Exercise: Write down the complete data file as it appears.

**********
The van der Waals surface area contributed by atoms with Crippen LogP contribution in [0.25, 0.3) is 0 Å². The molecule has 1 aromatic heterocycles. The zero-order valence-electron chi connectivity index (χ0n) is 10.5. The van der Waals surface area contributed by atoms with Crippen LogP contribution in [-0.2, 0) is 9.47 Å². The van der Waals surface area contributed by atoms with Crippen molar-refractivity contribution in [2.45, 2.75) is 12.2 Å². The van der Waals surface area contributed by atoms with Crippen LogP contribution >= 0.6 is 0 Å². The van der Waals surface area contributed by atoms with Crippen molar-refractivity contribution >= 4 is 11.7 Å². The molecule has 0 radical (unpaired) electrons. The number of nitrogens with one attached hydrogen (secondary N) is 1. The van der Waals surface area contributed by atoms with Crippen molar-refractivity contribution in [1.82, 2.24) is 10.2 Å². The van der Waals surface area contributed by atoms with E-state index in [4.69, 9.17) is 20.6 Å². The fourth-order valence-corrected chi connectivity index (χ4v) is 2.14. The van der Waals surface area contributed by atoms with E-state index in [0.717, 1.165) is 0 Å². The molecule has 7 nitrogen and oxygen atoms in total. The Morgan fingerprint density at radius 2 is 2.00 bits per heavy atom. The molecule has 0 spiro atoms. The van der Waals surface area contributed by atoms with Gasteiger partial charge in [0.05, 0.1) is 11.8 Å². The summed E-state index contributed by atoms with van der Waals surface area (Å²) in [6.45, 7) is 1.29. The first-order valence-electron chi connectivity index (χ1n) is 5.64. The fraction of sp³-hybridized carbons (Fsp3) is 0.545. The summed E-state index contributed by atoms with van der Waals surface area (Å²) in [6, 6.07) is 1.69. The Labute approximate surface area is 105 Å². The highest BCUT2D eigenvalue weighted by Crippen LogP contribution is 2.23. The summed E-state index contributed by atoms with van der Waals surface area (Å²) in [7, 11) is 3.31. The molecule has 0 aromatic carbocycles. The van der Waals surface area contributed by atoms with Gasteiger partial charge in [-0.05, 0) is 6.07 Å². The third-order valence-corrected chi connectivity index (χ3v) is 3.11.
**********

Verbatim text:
The van der Waals surface area contributed by atoms with Crippen LogP contribution in [0.25, 0.3) is 0 Å². The molecule has 1 aromatic heterocycles. The zero-order valence-electron chi connectivity index (χ0n) is 10.5. The van der Waals surface area contributed by atoms with Crippen LogP contribution in [-0.2, 0) is 9.47 Å². The van der Waals surface area contributed by atoms with Crippen molar-refractivity contribution in [2.45, 2.75) is 12.2 Å². The van der Waals surface area contributed by atoms with Crippen LogP contribution >= 0.6 is 0 Å². The van der Waals surface area contributed by atoms with Crippen molar-refractivity contribution >= 4 is 11.7 Å². The molecule has 0 radical (unpaired) electrons. The number of nitrogens with one attached hydrogen (secondary N) is 1. The van der Waals surface area contributed by atoms with Crippen molar-refractivity contribution in [1.82, 2.24) is 10.2 Å². The van der Waals surface area contributed by atoms with E-state index in [4.69, 9.17) is 20.6 Å². The fourth-order valence-corrected chi connectivity index (χ4v) is 2.14. The van der Waals surface area contributed by atoms with E-state index in [0.717, 1.165) is 0 Å². The molecule has 7 nitrogen and oxygen atoms in total. The Morgan fingerprint density at radius 2 is 2.00 bits per heavy atom. The molecule has 0 spiro atoms. The van der Waals surface area contributed by atoms with Gasteiger partial charge in [0.05, 0.1) is 11.8 Å². The summed E-state index contributed by atoms with van der Waals surface area (Å²) in [6.45, 7) is 1.29. The first-order valence-electron chi connectivity index (χ1n) is 5.64. The fraction of sp³-hybridized carbons (Fsp3) is 0.545. The summed E-state index contributed by atoms with van der Waals surface area (Å²) in [6, 6.07) is 1.69. The Labute approximate surface area is 105 Å². The highest BCUT2D eigenvalue weighted by Crippen LogP contribution is 2.23. The summed E-state index contributed by atoms with van der Waals surface area (Å²) in [7, 11) is 3.31. The molecule has 0 aromatic carbocycles. The van der Waals surface area contributed by atoms with Gasteiger partial charge in [-0.05, 0) is 6.07 Å². The third-order valence-corrected chi connectivity index (χ3v) is 3.11.